Archbishop William Lori ordered the clergy to suspend the sign of peace at masses and to stop offering consecrated wine, the archdiocese of Baltimore announced Tuesday.

“Parishioners should give up shaking hands during the sign of peace and instead greet their neighbor with a bow and the words ‘peace be with you’,” the archdiocese published online.

President Donald Trump said that attention to the spread of the virus is trying to develop a vaccine, but this process could take up to a year. The president visited the National Institutes of Health in Bethesda on Tuesday afternoon. He visited the vaccine research center, where he attended a briefing on the round table.

Many people ask how to prepare for the virus and prevent getting sick. The Howard County Health Department will respond to public concerns in a series of free community presentations. The first of these meetings is scheduled for 19:00. Wednesday at the East Columbia Library. The rest take place at 2pm Thursday at the Elkridge Library and at 2pm March 10th at the Miller Library. Classes are free, but residents must register to participate.


Preparation at the Sinai hospital

Maryland hospitals are prepared and have said that everyone must take precautions to avoid getting respiratory diseases.

“I think we all need to be prepared because it’s only a matter of time before it spreads to other parts of the country,” said Dr. Kjell Wiberg, infectious disease specialist at the Sinai hospital.

Prepared, but not panicked. Wiberg said that coronavirus spreads like any other respiratory virus such as a cold or flu, coming into contact with infected droplets.

“The problem with coronavirus is that since nobody has immunity against it, it tends to make us sicker at this point,” said Wiberg.

To prevent the onset of viruses, the same good hygiene rules apply. Wash your hands or use a disinfectant frequently, do not cough in your hand, use your elbow and if you are sick, stay home. Watch out for some hidden areas that harbor germs, door handles, petrol pumps and cell phones.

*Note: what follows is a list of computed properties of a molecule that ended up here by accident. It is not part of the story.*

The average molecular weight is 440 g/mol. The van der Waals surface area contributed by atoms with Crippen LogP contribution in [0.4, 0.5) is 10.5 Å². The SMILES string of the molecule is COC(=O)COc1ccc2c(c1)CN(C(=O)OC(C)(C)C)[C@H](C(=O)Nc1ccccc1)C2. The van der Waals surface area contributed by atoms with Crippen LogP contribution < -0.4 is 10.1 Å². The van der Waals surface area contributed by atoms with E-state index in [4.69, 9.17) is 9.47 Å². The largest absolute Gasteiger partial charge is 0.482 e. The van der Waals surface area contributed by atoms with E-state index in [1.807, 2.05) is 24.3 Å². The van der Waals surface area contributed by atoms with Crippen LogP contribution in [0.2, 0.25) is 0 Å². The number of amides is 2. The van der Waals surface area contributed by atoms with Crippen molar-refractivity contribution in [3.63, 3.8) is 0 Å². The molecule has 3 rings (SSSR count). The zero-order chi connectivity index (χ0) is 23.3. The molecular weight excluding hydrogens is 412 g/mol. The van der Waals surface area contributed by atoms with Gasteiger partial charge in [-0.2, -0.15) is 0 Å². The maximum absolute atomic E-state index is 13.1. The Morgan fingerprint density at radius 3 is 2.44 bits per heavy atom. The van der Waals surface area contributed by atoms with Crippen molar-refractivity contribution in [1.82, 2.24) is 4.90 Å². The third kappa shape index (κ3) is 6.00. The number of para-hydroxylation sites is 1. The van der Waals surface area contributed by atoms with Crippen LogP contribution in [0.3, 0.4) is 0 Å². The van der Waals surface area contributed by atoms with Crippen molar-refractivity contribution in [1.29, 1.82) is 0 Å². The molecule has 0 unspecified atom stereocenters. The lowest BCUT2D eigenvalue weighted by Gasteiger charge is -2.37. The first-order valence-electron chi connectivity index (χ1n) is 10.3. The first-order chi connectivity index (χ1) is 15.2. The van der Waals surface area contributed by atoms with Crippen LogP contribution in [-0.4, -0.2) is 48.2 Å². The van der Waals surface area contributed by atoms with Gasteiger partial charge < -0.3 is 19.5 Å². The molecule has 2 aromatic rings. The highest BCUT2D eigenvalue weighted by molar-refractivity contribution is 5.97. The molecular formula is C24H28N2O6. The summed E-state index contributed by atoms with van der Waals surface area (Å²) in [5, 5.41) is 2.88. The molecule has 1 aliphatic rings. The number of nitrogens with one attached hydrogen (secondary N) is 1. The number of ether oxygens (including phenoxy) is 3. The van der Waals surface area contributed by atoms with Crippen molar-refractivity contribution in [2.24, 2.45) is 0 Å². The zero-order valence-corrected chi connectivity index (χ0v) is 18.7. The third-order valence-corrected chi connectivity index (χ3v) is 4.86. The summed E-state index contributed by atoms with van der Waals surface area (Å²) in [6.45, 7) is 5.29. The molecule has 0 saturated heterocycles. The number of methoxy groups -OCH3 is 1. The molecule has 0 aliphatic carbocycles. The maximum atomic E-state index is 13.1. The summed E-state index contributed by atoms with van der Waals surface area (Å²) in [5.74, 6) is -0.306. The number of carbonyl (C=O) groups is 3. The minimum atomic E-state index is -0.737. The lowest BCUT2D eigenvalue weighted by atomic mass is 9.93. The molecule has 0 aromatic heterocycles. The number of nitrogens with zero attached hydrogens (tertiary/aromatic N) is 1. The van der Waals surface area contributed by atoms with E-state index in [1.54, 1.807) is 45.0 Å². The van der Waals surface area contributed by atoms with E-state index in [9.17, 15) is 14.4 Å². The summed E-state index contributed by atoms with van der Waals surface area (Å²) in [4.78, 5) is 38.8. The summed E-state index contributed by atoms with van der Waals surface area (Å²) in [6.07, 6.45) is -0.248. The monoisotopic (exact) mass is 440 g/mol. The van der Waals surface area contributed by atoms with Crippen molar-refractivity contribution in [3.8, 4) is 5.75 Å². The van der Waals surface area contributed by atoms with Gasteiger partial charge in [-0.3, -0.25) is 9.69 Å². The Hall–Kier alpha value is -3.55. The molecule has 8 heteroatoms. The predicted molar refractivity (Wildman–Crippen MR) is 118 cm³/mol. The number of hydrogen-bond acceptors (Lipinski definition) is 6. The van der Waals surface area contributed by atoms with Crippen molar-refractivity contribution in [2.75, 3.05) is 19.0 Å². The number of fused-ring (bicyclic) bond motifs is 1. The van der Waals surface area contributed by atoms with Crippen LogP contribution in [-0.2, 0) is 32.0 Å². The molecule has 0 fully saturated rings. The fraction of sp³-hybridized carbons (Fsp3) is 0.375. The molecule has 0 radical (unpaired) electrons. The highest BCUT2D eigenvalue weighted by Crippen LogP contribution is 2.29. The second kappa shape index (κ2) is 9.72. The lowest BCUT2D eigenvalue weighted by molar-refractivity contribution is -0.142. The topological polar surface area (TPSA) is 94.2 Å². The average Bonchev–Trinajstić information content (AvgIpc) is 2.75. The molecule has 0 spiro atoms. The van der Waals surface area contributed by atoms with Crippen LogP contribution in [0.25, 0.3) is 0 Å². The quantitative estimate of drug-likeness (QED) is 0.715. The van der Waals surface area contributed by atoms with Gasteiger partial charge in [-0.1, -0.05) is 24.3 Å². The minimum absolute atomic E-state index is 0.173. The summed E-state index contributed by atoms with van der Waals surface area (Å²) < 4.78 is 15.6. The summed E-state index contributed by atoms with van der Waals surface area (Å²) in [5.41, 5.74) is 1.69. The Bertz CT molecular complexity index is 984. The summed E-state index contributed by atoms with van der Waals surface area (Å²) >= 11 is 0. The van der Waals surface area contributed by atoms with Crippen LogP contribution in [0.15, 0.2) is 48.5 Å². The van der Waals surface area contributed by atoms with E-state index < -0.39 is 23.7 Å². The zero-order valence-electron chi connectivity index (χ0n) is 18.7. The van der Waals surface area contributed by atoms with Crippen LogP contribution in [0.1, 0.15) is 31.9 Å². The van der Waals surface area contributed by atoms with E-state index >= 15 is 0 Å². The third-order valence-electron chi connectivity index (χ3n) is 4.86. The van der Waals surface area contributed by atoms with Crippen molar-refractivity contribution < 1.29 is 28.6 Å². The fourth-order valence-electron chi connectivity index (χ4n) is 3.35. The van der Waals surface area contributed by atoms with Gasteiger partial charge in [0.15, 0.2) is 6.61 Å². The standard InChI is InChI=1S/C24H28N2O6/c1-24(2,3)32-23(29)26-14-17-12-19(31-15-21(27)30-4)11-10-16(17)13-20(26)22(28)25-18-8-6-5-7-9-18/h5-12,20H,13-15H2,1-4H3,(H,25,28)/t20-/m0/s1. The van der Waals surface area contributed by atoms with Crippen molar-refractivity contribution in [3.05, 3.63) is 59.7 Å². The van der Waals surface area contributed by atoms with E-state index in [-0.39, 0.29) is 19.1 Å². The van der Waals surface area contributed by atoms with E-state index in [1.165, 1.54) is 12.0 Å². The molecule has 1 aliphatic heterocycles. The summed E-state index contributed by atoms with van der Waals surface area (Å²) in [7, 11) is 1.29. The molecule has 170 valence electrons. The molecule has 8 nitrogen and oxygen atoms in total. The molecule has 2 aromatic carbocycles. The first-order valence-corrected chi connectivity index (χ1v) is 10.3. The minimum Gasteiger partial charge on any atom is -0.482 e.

“My opinion about me is always if I don’t remember when I last washed my hands and touched things, I use alcohol disinfectant if I have nothing else to use,” said Wiberg.

Wiberg also said that masks will not help you get sick, but will protect others from your germs.

The Sinai hospital had to move the masks behind the information desk because people were grabbing handfuls from the entrance and keeping their coronavirus under control.

“We have stepped up our command center for hospital accidents. This allows us to develop a coordinated communication plan and we are able to communicate effectively with all our hospitals, outpatients and outpatient areas,” said Martha Hill , Sinai emergency preparedness coordinator.

But on a daily basis, hospital staff take normal precautions for any respiratory disease, including face masks and eye protection. They also have a protocol and isolation rooms for every possible case.

“First, we would identify those symptoms in the patient and then immediately, we would mask that patient and transfer them to an isolation room by air,” said Martha

Wiberg said that many viruses die when the weather gets warmer, but since coronavirus is so new, doctors aren’t sure what will happen.


Involvement of Johns Hopkins

Johns Hopkins is at the forefront of coronavirus data and information collection. His scientists created an interactive map that shows how the virus is spreading in real time.

And they are also examining the preparation of the United States for this international crisis.

During a webinar at the Johns Hopkins Bloomberg School of Public Health, experts said that the United States is number one in five of the six categories for preparation. – prevention, early diagnosis and reporting, rapid response and mitigation, sufficient and solid healthcare system and compliance with international standards.

Jennifer Nuzzo’s study said that the United States has work to do regarding access to healthcare.

“I’m afraid the cost of health care is a deterrent that could create a bad situation in which people stay at home in their community potentially infecting others,” said Nuzzo.

Scientists also said that it is important to expand the tests so that we can know how much of the virus is present, for how long, and how fast it is moving and with the tests we will see many new cases.

“These new cases could expand very quickly. They were always there, it’s not that we’re having an explosion in the community. It’s that we’re finding the cases that are there,” said Tara Sell, of Johns Hopkins.